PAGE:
and you can read the bill at http://www.revisor.leg.state.mn.us/cgi-bin/getbill.pl?number=SF1853&session=ls83&version=latest&session_number=0&session_year=2004


New Mexico: In Nov 2003, Montana Governor Judy Martz (R) and New Mexico Governor Bill Richardson (D) have written Secretary of Education Rod Paige urging changes in the federal No Child Left Behind law to make its implementation more rational in rural areas.


Oklahoma: The Oklahoma legislature is so unhappy with NCLB that they drafted a resolution  (HCR1052) calling on Congress to overhaul it http://www2.lsb.state.ok.us/2003-04bills/hb/hcr1052_int.rtf They are now saying that Congress should repeal the law entirely because it lacks constitutional authority over education and has not provided financing for the law's mandates.


Utah: In a rebuke to the Bush administration, the Utah House voted to prohibit the state's education authorities from using any local money to comply with No Child Left Behind (HB43). The vote, by a Republican-dominated chamber, came after weeks of criticism by lawmakers who argued that the federal education measure impinges on the state's right to set its own education agenda and that the cost of compliance with the law's mandates would be too high for the state to afford. Utah receives about $103-$106 million in federal funding with NCLB, and their legislature has voted not to spend another cent in state money to comply with the NCLB mandates. Utah is waiting to see if the NCLB mandates will cost more to implement than what the federal funding will provide for the state. Information about this was written up in the New York Times; Please see their article, Utah House Rebukes Bush With Its Vote on School Law, By SAM DILLON 02/11/2004 in the NYT archives.

The bill can be read at http://www.le.state.ut.us/~2004/bills/hbillint/hb0043.pdf


Vermont: Vermont enacted a resolution (JRH 25) which expresses the state's concern with NCLB. It prohibits state officials from spending any of Vermont's own money to comply with the terms of the federal law. The sentiment was that No Child Left Behind law was forcing the state to divert money from several of their neediest public schools to support student transfers and supplemental tutoring. http://www.leg.state.vt.us/docs/2004/acts/actr207.htm There is also a bill (H-164) which prohibits participation in the federal legislation. It can be viewed at http://www.leg.state.vt.us/docs/legdoc.cfm?URL=/docs/2004/bills/intro/H-164.HTM


Virginia: In January 2004, the Republican controlled Virginia House of Delegates, passed a resolution (HJ 192) by a vote of 98 to 1, calling on Congress to exempt Virginia and other states from the law's mandates. The House of Delegates complained that NCLB complicates Virginia's own efforts to raise education standards by containing the "most sweeping intrusions into state and local control of education in the history of the United States." Another resolution (HJ 87) offered at the same time, directs the Joint Legislative Audit and Review Commission to study the fiscal implications of the state’s compliance with NCLB. House Bill 337 calls for Virginia to withdraw from participation in NCLB effective July 1, 2005. Information and text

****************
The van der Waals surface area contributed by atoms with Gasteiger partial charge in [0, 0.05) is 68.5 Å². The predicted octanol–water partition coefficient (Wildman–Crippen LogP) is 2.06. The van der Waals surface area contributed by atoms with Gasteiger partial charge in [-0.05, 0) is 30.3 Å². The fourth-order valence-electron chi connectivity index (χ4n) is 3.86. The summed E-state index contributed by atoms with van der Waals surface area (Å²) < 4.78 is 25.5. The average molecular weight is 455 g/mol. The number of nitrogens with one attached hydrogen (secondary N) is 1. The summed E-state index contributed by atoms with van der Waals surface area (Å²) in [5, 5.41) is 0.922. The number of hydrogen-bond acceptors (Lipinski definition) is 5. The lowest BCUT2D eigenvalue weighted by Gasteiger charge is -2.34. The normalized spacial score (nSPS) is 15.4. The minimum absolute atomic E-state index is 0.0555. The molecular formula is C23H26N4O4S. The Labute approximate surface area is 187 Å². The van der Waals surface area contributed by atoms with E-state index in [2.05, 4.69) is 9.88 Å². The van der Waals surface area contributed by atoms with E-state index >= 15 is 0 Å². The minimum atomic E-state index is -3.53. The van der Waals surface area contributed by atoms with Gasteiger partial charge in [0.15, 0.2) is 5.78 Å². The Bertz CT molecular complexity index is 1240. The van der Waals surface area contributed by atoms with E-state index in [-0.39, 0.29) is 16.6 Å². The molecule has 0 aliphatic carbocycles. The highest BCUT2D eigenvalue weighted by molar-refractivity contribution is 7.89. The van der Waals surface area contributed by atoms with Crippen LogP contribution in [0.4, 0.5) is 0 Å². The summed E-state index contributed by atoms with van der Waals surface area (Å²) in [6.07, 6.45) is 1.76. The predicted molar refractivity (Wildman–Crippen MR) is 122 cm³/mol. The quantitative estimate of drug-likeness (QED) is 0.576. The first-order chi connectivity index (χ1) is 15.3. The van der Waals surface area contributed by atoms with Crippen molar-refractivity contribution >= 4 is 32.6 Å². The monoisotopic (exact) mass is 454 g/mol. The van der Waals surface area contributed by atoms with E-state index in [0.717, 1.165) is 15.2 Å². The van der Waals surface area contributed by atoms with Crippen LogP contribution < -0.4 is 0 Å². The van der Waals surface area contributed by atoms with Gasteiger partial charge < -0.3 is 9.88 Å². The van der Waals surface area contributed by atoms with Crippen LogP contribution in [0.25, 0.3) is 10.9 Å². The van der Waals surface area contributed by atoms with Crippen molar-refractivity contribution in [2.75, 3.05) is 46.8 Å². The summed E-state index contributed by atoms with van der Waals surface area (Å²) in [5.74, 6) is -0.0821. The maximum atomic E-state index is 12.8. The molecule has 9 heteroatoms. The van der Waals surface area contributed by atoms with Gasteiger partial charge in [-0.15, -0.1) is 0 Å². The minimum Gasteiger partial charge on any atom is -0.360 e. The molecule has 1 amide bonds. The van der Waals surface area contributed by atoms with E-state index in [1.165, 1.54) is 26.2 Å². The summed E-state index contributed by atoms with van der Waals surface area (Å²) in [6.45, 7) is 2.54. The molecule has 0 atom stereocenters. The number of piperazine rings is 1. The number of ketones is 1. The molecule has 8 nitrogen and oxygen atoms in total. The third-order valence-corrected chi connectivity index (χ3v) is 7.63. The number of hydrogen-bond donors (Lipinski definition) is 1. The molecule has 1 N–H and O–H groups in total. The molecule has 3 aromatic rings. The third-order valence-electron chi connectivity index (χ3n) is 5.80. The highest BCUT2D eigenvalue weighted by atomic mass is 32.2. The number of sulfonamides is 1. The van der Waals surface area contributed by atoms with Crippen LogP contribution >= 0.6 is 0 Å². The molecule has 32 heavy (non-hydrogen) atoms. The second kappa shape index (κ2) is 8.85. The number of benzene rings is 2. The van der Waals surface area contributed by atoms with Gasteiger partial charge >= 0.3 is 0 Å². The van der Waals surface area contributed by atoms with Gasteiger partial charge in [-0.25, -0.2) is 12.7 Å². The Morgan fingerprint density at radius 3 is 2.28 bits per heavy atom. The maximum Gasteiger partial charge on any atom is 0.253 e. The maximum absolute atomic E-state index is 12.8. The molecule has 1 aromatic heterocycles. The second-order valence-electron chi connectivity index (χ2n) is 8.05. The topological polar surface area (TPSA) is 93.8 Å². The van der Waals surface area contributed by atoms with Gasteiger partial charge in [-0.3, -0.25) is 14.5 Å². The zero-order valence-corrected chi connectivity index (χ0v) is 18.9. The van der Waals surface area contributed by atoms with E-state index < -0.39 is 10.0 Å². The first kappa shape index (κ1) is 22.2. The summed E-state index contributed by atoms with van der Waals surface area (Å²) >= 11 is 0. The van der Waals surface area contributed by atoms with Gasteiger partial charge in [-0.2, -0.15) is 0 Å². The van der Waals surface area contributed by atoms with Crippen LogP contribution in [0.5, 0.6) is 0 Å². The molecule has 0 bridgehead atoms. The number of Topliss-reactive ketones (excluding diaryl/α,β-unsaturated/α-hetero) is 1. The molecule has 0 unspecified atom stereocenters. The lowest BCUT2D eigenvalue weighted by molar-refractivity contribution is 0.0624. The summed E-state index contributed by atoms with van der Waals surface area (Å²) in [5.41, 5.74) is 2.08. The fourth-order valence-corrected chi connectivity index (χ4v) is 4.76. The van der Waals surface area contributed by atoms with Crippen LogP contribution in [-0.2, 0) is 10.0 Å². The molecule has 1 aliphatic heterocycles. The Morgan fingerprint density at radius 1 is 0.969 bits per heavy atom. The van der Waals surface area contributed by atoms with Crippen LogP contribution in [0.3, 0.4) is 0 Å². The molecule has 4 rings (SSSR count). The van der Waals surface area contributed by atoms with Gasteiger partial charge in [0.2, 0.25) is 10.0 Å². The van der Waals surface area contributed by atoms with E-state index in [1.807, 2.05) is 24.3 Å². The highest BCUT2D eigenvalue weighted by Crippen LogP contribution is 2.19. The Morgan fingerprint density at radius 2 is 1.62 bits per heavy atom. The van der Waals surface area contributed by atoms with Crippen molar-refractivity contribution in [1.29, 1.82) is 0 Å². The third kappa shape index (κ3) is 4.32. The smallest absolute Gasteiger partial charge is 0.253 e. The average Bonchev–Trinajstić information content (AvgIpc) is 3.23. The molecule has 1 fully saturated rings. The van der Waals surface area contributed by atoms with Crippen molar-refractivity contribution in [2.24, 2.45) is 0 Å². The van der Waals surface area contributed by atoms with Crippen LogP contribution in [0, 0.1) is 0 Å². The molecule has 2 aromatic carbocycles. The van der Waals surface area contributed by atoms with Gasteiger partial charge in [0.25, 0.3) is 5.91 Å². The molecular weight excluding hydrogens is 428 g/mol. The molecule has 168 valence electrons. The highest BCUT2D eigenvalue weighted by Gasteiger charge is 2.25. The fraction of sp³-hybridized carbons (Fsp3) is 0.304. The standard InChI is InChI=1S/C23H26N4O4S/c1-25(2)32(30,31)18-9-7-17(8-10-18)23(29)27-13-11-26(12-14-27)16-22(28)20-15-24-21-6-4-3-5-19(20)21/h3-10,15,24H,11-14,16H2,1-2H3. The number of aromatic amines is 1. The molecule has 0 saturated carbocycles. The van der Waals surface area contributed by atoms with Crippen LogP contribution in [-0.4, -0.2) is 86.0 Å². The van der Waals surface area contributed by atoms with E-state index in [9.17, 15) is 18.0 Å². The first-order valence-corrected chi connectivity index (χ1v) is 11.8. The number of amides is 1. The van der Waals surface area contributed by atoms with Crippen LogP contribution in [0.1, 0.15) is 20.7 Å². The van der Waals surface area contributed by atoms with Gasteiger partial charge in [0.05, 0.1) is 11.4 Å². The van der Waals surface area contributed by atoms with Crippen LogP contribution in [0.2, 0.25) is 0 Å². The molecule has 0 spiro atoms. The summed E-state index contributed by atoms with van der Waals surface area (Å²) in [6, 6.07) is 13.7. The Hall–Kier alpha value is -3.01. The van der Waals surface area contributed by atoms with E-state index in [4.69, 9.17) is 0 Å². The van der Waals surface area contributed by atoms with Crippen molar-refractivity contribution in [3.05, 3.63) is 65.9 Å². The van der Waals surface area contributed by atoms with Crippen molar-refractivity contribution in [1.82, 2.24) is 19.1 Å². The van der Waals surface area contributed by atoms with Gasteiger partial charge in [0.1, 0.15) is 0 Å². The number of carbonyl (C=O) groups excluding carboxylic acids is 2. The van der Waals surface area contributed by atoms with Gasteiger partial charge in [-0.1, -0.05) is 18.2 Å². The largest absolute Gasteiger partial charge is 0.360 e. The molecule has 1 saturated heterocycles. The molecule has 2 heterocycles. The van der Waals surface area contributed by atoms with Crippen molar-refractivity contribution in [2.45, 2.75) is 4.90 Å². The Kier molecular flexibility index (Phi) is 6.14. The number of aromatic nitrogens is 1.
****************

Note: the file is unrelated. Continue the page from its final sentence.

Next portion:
about this bill can be seen at http://www.edpolicy.org/legislation/bills/2004/vahj192.htm


Wisconsin: SR 19 requests that Congress fully fund NCLB http://www.legis.state.wi.us/2003/data/SR-19.pdf


Wyoming: In February 2004, the Wyoming House Committee on Education, put forth a bill, House Bill 0127, which requires Wyoming to opt out of the Federal No Child Left Behind (NCLB) Act. Read the full text of the bill at http://legisweb.state.wy.us/2004/introduced/hb0127.pdf Wyoming is still considering this bill but by introducing it the legislature has joined the growing number of states in sending the Federal Government the message that NCLB is grossly under-funded and far too intrusive.


Teachers groups in various states are also meeting and working to have provisions of NCLB legislation changed and they are meeting with and lobbying their legislators. There is also an online petition regarding this federal legislation. There are more than a thousand signatures on an "Open Letter to State and Federal Legislators." If you'd care to see what people are signing please see : http://www.PetitionOnline.com/gmd4285/petition.html


Additional articles on this topic are :

Lack of funding, and local control spark mini-revolt The Detroit News, Michigan, http://www.detnews.com/2004/specialreport/0402/29/a08-77568.htm


More States Are Fighting 'No Child Left Behind' Law, Complex Provisions, Funding Gaps In Bush Education Initiative Cited, can be found in the archives of the Washington Post for Feb. 18, 2004.


President's Initiative to Shake Up Education Is Facing Protests: New York Times, March 8, 2004

An article in Education Week also discusses this issue http://www.edweek.com/context/topics/issuespage.cfm?id=59


National School Boards Association: http://www.nsba.org/site/doc_sbn_issue.asp?TRACKID=&VID=55&CID=682&DID=33124


National Conference on State Legislatures: They cite 14 states which are pursuing some form of action: http://www.ncsl.org/statefed/nclblegal.htm


The US Department of Education's official NCLB site http://www.ed.gov/nclb/landing.jhtml


NCLB says that homeschoolers are "exempt" from the NCLB regulations. The looming problem still remains that the term "homeschool" has not been defined anywhere in federal statute. Sooner or later it must be defined. When it is defined, who will be defining it? Congress? The Courts? Homeschoolers who receive federal funding cannot be exempt unless specified succinctly. If autonomous homeschoolers are exempt from this legislation, does that mean they are not exempt from other federal legislation? Those questions are yet to be answered. It is much better to leave out anything about homeschooling from federal legislation. Instead, why not make sure that whatever federal legislation is adopted specifically applies only to public schools?


The homeschool community needs to be careful as marketers and program promoters label their alternative education programs as homeschooling because homeschoolers may be carried along under the mandates of NCLB. The reason being that alternative education, charter schools and "public school at home" ARE under the mandates of public education because they accept public funding. It is the very reason why we have to continually make sure that autonomous homeschoolers, those described by the We Stand For Homeschooling Petition, are not confused with what other people choose to call homeschooling.


Attorney Deborah Stevenson - Executive Director of National Home Education Legal Defense. –

 www.nheld.com or email : info@nheld.com

Judy Aron - Director of Research, NHELD – imjfaron@sbcglobal.net